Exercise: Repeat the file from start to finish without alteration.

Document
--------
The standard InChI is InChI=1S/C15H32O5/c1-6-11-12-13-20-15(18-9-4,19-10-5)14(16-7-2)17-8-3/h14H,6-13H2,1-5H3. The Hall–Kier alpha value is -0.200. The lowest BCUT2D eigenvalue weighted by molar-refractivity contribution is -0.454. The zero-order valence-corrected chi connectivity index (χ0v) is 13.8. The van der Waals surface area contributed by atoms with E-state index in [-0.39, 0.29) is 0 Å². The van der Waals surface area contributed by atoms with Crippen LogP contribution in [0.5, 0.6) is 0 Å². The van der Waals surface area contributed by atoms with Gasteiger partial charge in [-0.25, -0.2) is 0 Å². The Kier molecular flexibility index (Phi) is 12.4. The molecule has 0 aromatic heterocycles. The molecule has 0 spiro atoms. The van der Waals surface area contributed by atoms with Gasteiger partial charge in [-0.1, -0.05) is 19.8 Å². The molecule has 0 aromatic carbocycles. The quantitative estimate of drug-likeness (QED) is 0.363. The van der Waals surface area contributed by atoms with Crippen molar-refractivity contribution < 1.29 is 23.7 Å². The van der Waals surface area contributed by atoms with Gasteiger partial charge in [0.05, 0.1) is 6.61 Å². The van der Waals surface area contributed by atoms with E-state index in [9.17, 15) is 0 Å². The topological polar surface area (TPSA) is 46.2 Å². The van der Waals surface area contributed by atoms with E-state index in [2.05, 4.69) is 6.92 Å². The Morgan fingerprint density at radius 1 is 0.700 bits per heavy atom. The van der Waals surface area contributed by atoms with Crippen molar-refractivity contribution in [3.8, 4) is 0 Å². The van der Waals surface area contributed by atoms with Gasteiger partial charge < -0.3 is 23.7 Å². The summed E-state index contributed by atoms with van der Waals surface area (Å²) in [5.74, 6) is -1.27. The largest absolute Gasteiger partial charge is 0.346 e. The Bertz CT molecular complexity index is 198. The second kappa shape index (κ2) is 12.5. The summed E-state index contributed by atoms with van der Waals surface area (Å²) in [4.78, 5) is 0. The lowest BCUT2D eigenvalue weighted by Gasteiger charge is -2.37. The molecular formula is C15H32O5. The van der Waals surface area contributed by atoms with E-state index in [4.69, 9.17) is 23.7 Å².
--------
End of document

The standard InChI is InChI=1S/C15H32O5/c1-6-11-12-13-20-15(18-9-4,19-10-5)14(16-7-2)17-8-3/h14H,6-13H2,1-5H3. The Hall–Kier alpha value is -0.200. The lowest BCUT2D eigenvalue weighted by molar-refractivity contribution is -0.454. The zero-order valence-corrected chi connectivity index (χ0v) is 13.8. The van der Waals surface area contributed by atoms with E-state index in [-0.39, 0.29) is 0 Å². The van der Waals surface area contributed by atoms with Crippen LogP contribution in [0.5, 0.6) is 0 Å². The van der Waals surface area contributed by atoms with Gasteiger partial charge in [-0.25, -0.2) is 0 Å². The Kier molecular flexibility index (Phi) is 12.4. The molecule has 0 aromatic heterocycles. The molecule has 0 spiro atoms. The van der Waals surface area contributed by atoms with Gasteiger partial charge in [-0.1, -0.05) is 19.8 Å². The molecule has 0 aromatic carbocycles. The quantitative estimate of drug-likeness (QED) is 0.363. The van der Waals surface area contributed by atoms with Crippen molar-refractivity contribution < 1.29 is 23.7 Å². The van der Waals surface area contributed by atoms with Gasteiger partial charge in [0.05, 0.1) is 6.61 Å². The van der Waals surface area contributed by atoms with E-state index in [9.17, 15) is 0 Å². The topological polar surface area (TPSA) is 46.2 Å². The van der Waals surface area contributed by atoms with E-state index in [2.05, 4.69) is 6.92 Å². The Morgan fingerprint density at radius 1 is 0.700 bits per heavy atom. The van der Waals surface area contributed by atoms with Crippen molar-refractivity contribution in [3.8, 4) is 0 Å². The van der Waals surface area contributed by atoms with Gasteiger partial charge < -0.3 is 23.7 Å². The summed E-state index contributed by atoms with van der Waals surface area (Å²) in [5.74, 6) is -1.27. The largest absolute Gasteiger partial charge is 0.346 e. The Bertz CT molecular complexity index is 198. The second kappa shape index (κ2) is 12.5. The summed E-state index contributed by atoms with van der Waals surface area (Å²) in [4.78, 5) is 0. The lowest BCUT2D eigenvalue weighted by Gasteiger charge is -2.37. The molecular formula is C15H32O5. The van der Waals surface area contributed by atoms with E-state index in [4.69, 9.17) is 23.7 Å².